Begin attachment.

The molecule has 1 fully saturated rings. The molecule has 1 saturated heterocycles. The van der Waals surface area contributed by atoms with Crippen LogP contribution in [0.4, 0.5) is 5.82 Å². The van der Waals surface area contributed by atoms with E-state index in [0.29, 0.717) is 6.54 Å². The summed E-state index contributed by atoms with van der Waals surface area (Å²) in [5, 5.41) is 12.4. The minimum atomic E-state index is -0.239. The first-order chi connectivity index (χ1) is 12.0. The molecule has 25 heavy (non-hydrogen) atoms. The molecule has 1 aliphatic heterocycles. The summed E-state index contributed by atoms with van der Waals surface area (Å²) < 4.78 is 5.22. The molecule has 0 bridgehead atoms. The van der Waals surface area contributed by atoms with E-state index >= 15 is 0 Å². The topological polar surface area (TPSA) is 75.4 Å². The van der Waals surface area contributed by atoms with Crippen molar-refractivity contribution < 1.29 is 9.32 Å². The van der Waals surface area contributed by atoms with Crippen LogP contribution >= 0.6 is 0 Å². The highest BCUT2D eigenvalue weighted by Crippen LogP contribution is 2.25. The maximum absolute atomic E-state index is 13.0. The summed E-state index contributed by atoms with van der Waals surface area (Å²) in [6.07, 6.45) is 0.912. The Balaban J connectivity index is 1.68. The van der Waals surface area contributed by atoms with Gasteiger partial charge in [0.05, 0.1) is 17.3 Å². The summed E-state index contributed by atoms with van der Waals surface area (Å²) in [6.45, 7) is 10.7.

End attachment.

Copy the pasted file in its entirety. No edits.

The molecule has 1 fully saturated rings. The molecule has 1 saturated heterocycles. The van der Waals surface area contributed by atoms with Crippen LogP contribution in [0.4, 0.5) is 5.82 Å². The van der Waals surface area contributed by atoms with E-state index in [0.29, 0.717) is 6.54 Å². The summed E-state index contributed by atoms with van der Waals surface area (Å²) in [5, 5.41) is 12.4. The minimum atomic E-state index is -0.239. The first-order chi connectivity index (χ1) is 12.0. The molecule has 25 heavy (non-hydrogen) atoms. The molecule has 1 aliphatic heterocycles. The summed E-state index contributed by atoms with van der Waals surface area (Å²) < 4.78 is 5.22. The molecule has 0 bridgehead atoms. The van der Waals surface area contributed by atoms with E-state index >= 15 is 0 Å². The topological polar surface area (TPSA) is 75.4 Å². The van der Waals surface area contributed by atoms with Crippen molar-refractivity contribution < 1.29 is 9.32 Å². The van der Waals surface area contributed by atoms with Crippen LogP contribution >= 0.6 is 0 Å². The highest BCUT2D eigenvalue weighted by Crippen LogP contribution is 2.25. The maximum absolute atomic E-state index is 13.0. The summed E-state index contributed by atoms with van der Waals surface area (Å²) in [6.07, 6.45) is 0.912. The Balaban J connectivity index is 1.68. The van der Waals surface area contributed by atoms with Gasteiger partial charge in [0.05, 0.1) is 17.3 Å². The summed E-state index contributed by atoms with van der Waals surface area (Å²) in [6.45, 7) is 10.7.